We have lived through a difficult and stressful year. We had an ongoing pandemic resulting in thousands of deaths, hospitalizations, and social restrictions. There were protests about racial injustice in the U.S. and Canada in the wake of George Floyd’s murder. A divisive U.S. election culminated with an insurrection at the U.S. Capitol. Christians, including those in the Christian Reformed Church, have been caught up in the tension and disputes arising from all of these events. From debates over masks and worship gatherings to Black Lives Matter to President Donald Trump and Christian nationalism, Christians find themselves arguing with each other. In the CRC we are also arguing about same-sex marriage and denominational restructuring, among other things.
It seems as if everyone’s stress is heightened. We have become overly sensitive; our fuses are much shorter. For many, the lack of in-person social connections due to pandemic restrictions has only made these qualities worse.
When we look at the world today with all its problems, from wars and racism to abortion and climate change, we are tempted to despair. Every step forward seems to be met with several steps back.
But, thank God, we have Easter. Christ’s resurrection gives me hope. I strongly believe that Jesus was truly resurrected from the grave (see my article, “Was the Resurrection of Jesus a Myth?” p. 40). And because it’s true, I have steadfast hope not only for an eternal life for me and my loved ones, but also for the renewal of the world.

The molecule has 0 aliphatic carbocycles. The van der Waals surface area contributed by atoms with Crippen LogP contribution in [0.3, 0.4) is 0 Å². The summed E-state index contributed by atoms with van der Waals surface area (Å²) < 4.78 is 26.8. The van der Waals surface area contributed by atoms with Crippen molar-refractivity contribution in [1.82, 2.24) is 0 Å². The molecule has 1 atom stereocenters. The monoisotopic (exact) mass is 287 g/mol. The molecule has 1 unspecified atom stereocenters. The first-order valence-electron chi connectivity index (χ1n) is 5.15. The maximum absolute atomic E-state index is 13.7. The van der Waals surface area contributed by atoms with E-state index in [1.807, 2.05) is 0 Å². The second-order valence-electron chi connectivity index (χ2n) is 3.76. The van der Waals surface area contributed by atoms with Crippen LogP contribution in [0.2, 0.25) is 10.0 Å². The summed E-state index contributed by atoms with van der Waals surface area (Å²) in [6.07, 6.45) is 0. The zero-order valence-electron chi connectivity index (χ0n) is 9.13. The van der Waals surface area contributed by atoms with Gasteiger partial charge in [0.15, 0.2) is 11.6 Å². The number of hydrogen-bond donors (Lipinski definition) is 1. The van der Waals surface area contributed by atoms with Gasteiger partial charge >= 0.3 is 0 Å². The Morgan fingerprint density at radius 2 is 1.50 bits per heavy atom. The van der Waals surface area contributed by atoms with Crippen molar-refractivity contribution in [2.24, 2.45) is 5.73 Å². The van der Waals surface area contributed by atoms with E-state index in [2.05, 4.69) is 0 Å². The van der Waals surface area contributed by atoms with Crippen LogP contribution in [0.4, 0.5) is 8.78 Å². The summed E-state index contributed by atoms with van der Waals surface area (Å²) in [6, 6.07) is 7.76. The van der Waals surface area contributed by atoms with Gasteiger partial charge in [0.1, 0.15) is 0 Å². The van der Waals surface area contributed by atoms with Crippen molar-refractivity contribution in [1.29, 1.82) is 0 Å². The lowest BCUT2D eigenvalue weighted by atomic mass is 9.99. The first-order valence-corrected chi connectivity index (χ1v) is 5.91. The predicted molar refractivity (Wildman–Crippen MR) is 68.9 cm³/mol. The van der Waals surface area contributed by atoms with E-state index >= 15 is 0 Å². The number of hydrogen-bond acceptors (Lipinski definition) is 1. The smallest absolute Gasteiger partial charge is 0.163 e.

The apostle Paul wrote that “Christ has indeed been raised from the dead. … For as in Adam all die, so in Christ all will be made alive” (1 Cor. 15:20, 22). This resurrection also means that when Christ comes again at the end of human time, he will overcome all barriers to God’s kingdom, including systemic barriers. Paul continues, “Then the end will come, when he hands over the kingdom to God the Father after he has destroyed all dominion, authority and power. For he must reign until he has put all his enemies under his feet” (1 Cor. 15:24-25).
According to renowned biblical scholar Kenneth Bailey, the original Greek words translated in the New International Version as “dominion, authority and power” are not rare words, but “standard words used for governments and earthly rulers” (Paul Through Mediterranean Eyes, p. 445). These were the same words Paul used to speak of the governing authorities in Romans 13. “The apostle,” Bailey concludes, “as much as announces that one of the goals of the resurrected Christ was the setting aside of eternal Rome (the empire)” (p. 445).
Christ’s resurrection is the “firstfruits of those who have fallen asleep” (1 Cor. 15:20). It is also the firstfruits of the renewal of the world, the ushering in of God’s kingdom, and the defeat of all that wages war against God. Animosity will be defeated. Lies will be defeated. Racism will be defeated. Viruses, illnesses, and suffering will be defeated. Even death, the last enemy, will be defeated (1 Cor. 15:26).
At times it might not look as if God will triumph, but looks can be deceiving. Easter reminds us that God has triumphed and will triumph again. Glory to God!